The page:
Fixing two-tone cherry?

I build a cherry chest about a year ago. If I recall properly, it had Danish oil on it.
http://www.frontiernet.net/~toller/chest.jpg
Now that it as darkened, one small spot has stayed light. I guess I didn't notice some sapwood? Oddly, from some angles you can't see it, from others it is very conspicuous.
What do I do? Say I did it on purpose to add charm? I thought about leaving it for another year, and then trying some gel stain on the light part. Any other ideas?
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On Wed, 03 Nov 2004 17:37:00 +0000, toller wrote:

I've always been of the opinion that wood is a natural material and it is unnatural to disguise its flaws and characteristics. In other words, leave it be.
I've a nice cherry bookmatched hall table top which was bookmatched around a streak of sapwood - I think it looks great.
scott
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There you go. Book matched is by its definition balanced. I too like that natural characteristics of wood (let's not call them flaws), yet I still work with them to make sure that they look balanced. When there is a direction to grain that leads the eye one way it needs to be pointed in the rigth way.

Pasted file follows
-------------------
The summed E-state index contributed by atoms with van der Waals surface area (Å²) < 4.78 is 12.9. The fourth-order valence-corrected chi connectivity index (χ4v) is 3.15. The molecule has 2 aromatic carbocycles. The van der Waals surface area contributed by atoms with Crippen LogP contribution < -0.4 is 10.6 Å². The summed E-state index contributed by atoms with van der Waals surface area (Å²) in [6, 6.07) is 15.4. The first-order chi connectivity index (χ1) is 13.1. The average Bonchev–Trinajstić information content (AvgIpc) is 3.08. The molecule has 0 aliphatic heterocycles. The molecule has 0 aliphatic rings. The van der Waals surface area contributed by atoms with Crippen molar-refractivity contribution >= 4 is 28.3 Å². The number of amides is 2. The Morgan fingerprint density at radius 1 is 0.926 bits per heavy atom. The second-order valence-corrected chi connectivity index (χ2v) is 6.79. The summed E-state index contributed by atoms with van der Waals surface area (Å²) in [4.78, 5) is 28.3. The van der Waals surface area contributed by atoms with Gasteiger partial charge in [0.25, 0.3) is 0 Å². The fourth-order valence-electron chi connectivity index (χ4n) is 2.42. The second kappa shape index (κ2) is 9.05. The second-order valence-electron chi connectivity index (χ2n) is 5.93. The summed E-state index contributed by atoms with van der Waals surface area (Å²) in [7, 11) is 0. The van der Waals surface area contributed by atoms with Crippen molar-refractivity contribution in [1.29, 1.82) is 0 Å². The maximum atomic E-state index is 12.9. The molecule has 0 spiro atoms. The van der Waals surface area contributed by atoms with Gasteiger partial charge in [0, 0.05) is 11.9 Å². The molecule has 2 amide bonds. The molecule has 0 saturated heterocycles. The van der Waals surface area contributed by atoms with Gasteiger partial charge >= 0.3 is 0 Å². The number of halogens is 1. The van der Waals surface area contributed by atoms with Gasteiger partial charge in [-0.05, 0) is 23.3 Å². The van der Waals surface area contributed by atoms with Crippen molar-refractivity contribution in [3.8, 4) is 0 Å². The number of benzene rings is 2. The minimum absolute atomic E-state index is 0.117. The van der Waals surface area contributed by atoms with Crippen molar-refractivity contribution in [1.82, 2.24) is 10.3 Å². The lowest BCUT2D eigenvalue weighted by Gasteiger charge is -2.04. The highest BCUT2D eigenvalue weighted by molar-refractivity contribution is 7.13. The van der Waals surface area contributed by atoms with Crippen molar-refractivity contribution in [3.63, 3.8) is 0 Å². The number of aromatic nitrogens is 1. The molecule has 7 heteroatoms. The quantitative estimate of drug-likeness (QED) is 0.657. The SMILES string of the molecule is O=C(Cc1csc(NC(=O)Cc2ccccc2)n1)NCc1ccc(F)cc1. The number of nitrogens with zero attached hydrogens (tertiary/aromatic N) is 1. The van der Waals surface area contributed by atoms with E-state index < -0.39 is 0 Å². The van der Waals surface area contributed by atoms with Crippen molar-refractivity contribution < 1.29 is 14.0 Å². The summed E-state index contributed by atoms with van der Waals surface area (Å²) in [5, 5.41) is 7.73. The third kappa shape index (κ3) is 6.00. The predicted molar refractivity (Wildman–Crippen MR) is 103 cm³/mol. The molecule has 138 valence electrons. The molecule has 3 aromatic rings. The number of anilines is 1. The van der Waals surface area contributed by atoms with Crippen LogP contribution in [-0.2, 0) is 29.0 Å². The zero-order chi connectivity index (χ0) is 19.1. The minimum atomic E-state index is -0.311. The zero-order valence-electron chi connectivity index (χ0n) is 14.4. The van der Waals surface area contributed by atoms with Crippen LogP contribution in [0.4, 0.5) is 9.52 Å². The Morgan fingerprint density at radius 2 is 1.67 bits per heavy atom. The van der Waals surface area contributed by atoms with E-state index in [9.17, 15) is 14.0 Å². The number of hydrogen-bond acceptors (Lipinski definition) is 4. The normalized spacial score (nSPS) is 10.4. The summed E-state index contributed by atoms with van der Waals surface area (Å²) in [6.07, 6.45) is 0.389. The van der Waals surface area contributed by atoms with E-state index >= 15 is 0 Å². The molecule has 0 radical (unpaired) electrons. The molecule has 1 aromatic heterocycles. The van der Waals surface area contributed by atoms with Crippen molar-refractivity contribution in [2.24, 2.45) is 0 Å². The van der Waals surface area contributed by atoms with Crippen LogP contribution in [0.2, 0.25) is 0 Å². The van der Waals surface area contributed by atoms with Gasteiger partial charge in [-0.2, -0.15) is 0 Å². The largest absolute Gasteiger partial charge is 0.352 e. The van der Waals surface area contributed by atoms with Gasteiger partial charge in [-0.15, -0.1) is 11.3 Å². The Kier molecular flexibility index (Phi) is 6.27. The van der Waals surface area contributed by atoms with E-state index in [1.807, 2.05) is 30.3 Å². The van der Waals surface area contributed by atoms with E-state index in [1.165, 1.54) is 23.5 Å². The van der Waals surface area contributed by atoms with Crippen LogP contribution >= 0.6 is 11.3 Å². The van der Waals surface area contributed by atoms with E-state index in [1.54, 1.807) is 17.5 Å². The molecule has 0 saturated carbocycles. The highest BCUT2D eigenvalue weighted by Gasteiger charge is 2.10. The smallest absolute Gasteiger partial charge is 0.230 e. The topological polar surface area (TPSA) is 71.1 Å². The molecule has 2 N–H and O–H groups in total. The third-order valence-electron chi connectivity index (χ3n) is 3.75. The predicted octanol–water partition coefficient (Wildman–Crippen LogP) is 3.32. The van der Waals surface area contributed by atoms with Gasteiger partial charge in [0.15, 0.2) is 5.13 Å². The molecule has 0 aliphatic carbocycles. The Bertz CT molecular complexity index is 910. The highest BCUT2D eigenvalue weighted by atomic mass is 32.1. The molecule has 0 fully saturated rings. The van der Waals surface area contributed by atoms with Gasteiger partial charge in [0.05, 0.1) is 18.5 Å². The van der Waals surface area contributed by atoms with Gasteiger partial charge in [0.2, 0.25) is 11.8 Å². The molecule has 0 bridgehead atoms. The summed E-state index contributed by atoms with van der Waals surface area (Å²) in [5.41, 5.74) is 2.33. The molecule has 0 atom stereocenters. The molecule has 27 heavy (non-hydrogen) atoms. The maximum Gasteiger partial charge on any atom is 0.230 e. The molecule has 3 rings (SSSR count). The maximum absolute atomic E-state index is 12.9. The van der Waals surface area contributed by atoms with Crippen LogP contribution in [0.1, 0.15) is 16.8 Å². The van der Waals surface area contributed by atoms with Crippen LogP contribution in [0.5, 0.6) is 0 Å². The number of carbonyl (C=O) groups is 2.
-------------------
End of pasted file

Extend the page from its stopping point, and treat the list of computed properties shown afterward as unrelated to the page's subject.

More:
My point is that although anomolies are not bad, can be very cool, but need to be accounted for.
-Steve

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There was an article in FWW magazine 4-6 months ago all about colorizing cherry to match. It was shown using a multi drawer unit with badly matched drawers. They covered lots of techniques.
I agree, wood has character and the anomolies are often the most interesting part. However, I think it is valid to want a consistent tone and to make adjustments to get there.
I think at this late date, with some finish already in place, your options are limited. Using a gel stain "might" work, but feathering it in is going to be very very hard and the sheen difference will always be a problem, unless it's covered with something else after.
If I had to try and do this, I would opt to finish the entire piece with shellac. Then plan on using a darker ruby or orange shellac in the one location or use a dye to tone the shellac for that location. Shellac is great for several reasons.
1. It's beautiful 2. If you screw up, you can pretty much remove it with some alcohol and start over. There is another common solvent that is even better on dried Shellac but it escapes me right now. 3. It is easy to tone/colorize it. Even just more coats of a ruby in one location will darken a light spot.
Rub it out w/synthetic pads or 400/600/800 hit it with some Brie wax on 0000 steel wool and buff it up to the gloss you want.
If you go with just a few thin coats you'll still "feel" the wood and it will be nice.

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